In January 2013, the Cambridge-trained biologist Rupert Sheldrake gave a talk at TEDx Whitechapel titled “The Science Delusion,” based on his book of the same name. The title is an implicit rejoinder to The God Delusion by the evolutionary biologist and prominent atheist Richard Dawkins. (In the US, Sheldrake’s book was given the less inflammatory title Science Set Free.) In his book and talk, Sheldrake argues that contemporary attempts to understand how the universe works are hamstrung by the unacknowledged philosophical assumptions of materialism, which presumes that nature operates like a cold, dead machine. Sheldrake’s argument echoes the critiques of scientific modernity developed by thinkers such as Thomas Nagel and Bruno Latour.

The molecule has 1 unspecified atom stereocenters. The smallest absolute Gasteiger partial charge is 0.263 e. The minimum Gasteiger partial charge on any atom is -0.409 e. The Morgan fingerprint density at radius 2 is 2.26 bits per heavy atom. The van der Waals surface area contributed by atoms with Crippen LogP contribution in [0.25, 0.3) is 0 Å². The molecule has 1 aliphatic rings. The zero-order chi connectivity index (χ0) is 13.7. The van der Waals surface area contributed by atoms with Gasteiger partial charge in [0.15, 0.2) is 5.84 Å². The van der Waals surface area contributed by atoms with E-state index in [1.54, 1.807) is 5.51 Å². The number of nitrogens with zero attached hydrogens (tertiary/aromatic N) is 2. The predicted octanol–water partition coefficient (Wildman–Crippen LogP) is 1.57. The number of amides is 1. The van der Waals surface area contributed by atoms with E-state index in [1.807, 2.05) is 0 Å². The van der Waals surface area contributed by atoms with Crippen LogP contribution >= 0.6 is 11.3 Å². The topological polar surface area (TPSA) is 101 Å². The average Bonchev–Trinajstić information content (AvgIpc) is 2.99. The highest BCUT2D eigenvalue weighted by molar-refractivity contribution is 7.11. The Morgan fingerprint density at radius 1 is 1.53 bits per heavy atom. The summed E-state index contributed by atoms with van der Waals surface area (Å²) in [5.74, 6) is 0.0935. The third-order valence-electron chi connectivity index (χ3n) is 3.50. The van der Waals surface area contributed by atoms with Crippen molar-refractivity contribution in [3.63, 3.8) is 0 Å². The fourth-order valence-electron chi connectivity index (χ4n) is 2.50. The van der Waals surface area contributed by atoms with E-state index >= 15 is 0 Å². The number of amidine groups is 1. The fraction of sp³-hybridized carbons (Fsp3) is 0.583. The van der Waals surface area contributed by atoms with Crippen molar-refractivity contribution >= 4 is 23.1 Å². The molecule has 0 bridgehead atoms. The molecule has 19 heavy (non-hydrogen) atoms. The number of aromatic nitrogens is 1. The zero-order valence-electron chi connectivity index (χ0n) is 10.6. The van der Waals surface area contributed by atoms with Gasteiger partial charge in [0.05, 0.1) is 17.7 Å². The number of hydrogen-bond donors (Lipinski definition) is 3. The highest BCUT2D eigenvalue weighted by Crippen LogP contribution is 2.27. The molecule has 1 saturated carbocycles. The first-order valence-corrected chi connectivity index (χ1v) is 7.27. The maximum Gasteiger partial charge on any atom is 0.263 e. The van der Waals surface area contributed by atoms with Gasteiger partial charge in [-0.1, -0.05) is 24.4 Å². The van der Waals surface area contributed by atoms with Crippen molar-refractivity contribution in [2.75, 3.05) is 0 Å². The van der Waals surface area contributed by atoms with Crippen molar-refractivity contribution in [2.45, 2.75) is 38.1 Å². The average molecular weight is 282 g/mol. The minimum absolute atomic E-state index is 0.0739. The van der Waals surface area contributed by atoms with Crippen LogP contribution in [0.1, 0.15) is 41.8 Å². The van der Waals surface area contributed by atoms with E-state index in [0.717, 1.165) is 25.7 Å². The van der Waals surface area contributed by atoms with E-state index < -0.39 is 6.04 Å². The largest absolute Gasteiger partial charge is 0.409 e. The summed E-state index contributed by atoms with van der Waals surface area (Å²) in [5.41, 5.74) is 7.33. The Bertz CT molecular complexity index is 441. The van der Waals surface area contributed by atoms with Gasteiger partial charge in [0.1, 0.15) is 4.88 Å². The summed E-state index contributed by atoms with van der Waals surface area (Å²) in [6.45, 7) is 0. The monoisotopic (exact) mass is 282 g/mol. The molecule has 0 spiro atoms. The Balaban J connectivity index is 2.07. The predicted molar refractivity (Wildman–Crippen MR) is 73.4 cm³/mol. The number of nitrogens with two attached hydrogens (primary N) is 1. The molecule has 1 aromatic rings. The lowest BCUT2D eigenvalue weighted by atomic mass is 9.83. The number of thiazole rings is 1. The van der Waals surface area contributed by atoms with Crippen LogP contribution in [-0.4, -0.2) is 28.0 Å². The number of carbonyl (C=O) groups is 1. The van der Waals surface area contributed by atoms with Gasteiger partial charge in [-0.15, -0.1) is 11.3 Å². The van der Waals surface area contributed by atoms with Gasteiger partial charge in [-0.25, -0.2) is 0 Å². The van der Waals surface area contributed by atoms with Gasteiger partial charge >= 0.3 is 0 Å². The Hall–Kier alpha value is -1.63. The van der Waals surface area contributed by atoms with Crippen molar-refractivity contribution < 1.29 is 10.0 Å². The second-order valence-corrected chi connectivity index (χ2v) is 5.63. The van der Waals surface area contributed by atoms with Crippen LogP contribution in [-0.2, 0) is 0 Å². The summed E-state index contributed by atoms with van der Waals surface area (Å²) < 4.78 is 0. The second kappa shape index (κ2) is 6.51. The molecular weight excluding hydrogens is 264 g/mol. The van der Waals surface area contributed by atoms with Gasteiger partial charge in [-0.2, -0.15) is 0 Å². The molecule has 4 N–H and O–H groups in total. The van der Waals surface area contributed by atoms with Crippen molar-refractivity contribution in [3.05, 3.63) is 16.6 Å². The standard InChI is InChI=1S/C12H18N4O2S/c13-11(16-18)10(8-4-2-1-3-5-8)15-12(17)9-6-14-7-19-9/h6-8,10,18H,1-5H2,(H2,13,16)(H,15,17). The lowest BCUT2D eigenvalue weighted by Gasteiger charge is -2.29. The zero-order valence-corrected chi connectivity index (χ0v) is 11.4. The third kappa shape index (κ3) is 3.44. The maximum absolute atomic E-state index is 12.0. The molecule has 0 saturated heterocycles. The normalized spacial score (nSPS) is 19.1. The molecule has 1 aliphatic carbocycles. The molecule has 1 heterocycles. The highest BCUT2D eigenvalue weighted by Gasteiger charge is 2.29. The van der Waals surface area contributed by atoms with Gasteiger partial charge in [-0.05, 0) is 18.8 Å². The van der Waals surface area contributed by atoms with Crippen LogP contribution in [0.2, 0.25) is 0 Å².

After Sheldrake’s talk, a group of vocal “skeptics” launched a protest, arguing that Sheldrake’s work was pernicious pseudo-science. Under their pressure, TED head Chris Anderson, consulting with the organization’s anonymous Science Board, concluded that Sheldrake’s talk contained “several major factual errors,” and removed the talk (along with a talk at the same event by journalist Graham Hancock on ayuhuasca) from the TEDx channel. After a second uproar in defense of Sheldrake by figures such as Deepak Chopra, along with Sheldrake’s own lucid responses to each of the Science Board’s complaints, Anderson backtracked from the accusations of factual errors and agreed to repost the talks on the TED blog, where he claimed the debate could be fully contextualized. (Anderson stated the plan all along had been to repost the talks on the blog, rather than to delete them entirely, although this distinction was not originally made clear.) Sheldrake is no stranger to this kind of pushback. His 1981 break with scientific orthodoxy, A New Science of Life, inspired Nature to conclude, “His book is the best candidate for burning there has been for many years” - a reaction that seems to prove his point about scientific dogmatism.
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